October 20, 2017 | Written by: David Cordero
Categorized: Garage | Services
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If there is one thing we know at the Garage, it is to learn — and learn fast! When we first agreed to host a Facebook Live event, I sure didn’t know there would be so much that went into planning the event. In no short order, the San Francisco Garage wrote a script, designed a set, and directed production – and made a floating shark an IoT device! Literally and metaphorically, the Garage had a lot of moving parts to coordinate for a great event.
Planning: Frank and his wandering shark
Client engagements start with a visit to the Garage. The Facebook Live event had a very similar start. In November 2016, Katie Farrer, Brittany Detamore, and Nicole Shelvin from IBM Marketing all dropped in to the SF Garage. I spoke with them about how we could get a social media event going for the Garage. Like many introductory client visits, we discussed our capabilities and our experience, and we listened closely to the IBM Marketing team to identify how we could move forward together. We ultimately decided on a Facebook Live event that would feature the IBM Cloud Garage Method at a glance.
With a big-picture goal set, the Garage team went to work. We ideated on what would be the best project to run through. Our ideation processes mirrored the IBM Design Thinking workshops we host at the Garage, with a goal to identify an innovative experience that would delight our viewers. The idea of using a floating shark was something we all loved, and Bubbles the Shark was born. We agreed upon creating Bubbles as a way of capturing our ability to create an MVP with trending technologies, like IoT. Marlena Compton and Dwight Ford went to work on building out all that we needed to track Bubbles, including a mobile app to track the nearable IoT device that was attached to Bubbles. Building out Bubbles would help us showcase Bluemix IoT capabilities, pair programing, and solution architecture.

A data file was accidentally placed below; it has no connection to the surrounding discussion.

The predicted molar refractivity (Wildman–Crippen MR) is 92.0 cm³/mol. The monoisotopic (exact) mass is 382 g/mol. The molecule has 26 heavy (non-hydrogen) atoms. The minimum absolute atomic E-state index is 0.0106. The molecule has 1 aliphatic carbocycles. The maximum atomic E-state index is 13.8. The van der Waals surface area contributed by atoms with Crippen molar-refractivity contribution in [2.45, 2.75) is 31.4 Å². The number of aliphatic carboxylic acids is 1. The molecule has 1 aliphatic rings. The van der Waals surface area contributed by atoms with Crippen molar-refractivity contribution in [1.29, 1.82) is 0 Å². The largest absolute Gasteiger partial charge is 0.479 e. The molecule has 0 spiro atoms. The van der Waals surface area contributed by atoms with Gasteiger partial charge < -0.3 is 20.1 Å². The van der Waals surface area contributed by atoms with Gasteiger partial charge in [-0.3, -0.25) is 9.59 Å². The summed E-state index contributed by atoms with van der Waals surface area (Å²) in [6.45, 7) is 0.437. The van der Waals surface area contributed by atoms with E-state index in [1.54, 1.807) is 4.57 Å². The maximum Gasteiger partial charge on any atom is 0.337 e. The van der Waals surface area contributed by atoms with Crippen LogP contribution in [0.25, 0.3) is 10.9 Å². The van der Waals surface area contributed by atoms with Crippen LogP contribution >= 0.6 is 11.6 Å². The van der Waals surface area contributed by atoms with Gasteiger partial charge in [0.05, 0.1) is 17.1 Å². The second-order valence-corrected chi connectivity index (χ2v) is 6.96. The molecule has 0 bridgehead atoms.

I worked with Lavanya Kumar to create a problem space for the event. We created a persona and an As-Is scenario for “Frank.” This would our event to feature a realistic, potential user with real pain points which is the first step in all of our workshops. Frank is a pet-owner who has trouble keeping up with his pet shark, Bubbles, when they are out at the park. In a real Garage engagement, we start with the problem space and then find a way forward, but we were all too excited about using Bubbles and had to use a little creativity here. Including Frank is important because it allowed us to showcase a user-centric approach. We would do this with clients that come with solutions to validate we are headed in the right direction.
Based on all of our work, we wrote a loose script that would step us through all the phases of a typical Garage engagement. This allowed us to plan our execution prior to hosting the event. The Garage team then worked with Nicole, Joseph Zubac, Dan Tannor, and Peter Barossi to prepare our shots and the set here in the SF Garage.
We were ready to go live!
Execution: Learning to pivot at the Garage
The second most important thing to know when working with the Garage is to take what you learn and pivot. Due to unforeseen circumstances, we were unable to go live at the originally scheduled time. We were, however, all ready and pivoted to do a ‘soft-launch” and ensure we could still make use of our planned execution.
In its final instance, the event followed a bite-sized version of a typical client engagement. We had a design thinking workshop led by Lavanya; Marlena Compton and Andy Nguyen as pair programmers charged with deploying the solution; and Dwight Ford working on the technical blueprint as our solution architect. We started with a question and answer session with our co-founder and IBM Fellow, Rachel Reinitz, and SF Garage Practice Lead, Sonia Cyrus.
Our goal was to give viewers insight into how we work and why we believe in our process at the Garage while being more than just talking heads. We wanted to show actual design thinking activities, programmers working on real code, and a working prototype. From start to finish, we applied our own practices – up until the very end.
Even though we had to pivot at the last minute, we were able to deliver on all of these for a Live event. The video on IBM’s Facebook is over 11 thousand views at the time of writing. The SF Garage is looking forward to the next event with IBM Marketing, in the meantime you can share the recording of our event.
If you want to drop by a Garage and experience our practice – and, of course, meet Bubbles the Shark in San Francisco – schedule a visit today.